The uncoerced confession of a murderer who waived his right to an attorney is not a denial of justice. It is a way of making sure that society protects the rights of individuals.
Before the defendant's statements could be used against him in court the "powerful" state must prove the defendant's admission was voluntary. As Justice Sandra Day O'Connor stated, ". . . once it is determined that a suspect's decision . . . was uncoerced, that he at all times knew he could stand mute and request a lawyer . . . that he was aware of the state's intention to use his statements to secure a conviction . . . the waiver (by the defendant of his right to an attorney) is valid . . . Events occurring outside the presence of the suspect and entirely unknown to him surely can have no bearing on the capacity to comprehend and knowingly relinquish a constitutional right."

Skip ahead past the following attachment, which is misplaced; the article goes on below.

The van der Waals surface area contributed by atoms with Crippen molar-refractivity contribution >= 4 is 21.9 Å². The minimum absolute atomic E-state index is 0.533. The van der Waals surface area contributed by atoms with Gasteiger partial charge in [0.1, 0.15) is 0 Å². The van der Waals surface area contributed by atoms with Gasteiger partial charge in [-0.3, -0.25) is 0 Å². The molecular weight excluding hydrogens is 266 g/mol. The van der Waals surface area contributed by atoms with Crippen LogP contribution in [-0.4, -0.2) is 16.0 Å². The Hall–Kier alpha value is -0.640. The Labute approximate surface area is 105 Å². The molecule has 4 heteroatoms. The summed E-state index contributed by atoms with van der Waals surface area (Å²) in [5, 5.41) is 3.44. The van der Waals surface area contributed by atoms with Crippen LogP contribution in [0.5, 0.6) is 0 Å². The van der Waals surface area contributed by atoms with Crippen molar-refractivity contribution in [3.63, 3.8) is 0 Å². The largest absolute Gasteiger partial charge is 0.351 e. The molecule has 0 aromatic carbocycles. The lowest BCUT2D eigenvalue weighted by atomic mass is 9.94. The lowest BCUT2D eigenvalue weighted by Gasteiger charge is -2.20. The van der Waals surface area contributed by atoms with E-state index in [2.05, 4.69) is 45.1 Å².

The Miranda ruling was established to appraise defendants of their constitutional rights. The decision was never intended to thwart legitimate criminal investigations. There comes a point when the community, through the law, law enforcement, and a fair judiciary, must decide if the cost to society of granting a particular constitutional protection to a criminal suspect exceeds the benefit of an incremental increase in the fairness of the court proceedings.
The Burbine decision stands merely for the proposition that "that of which the defendant is unaware cannot affect the defendant's ability to waive his right to an attorney."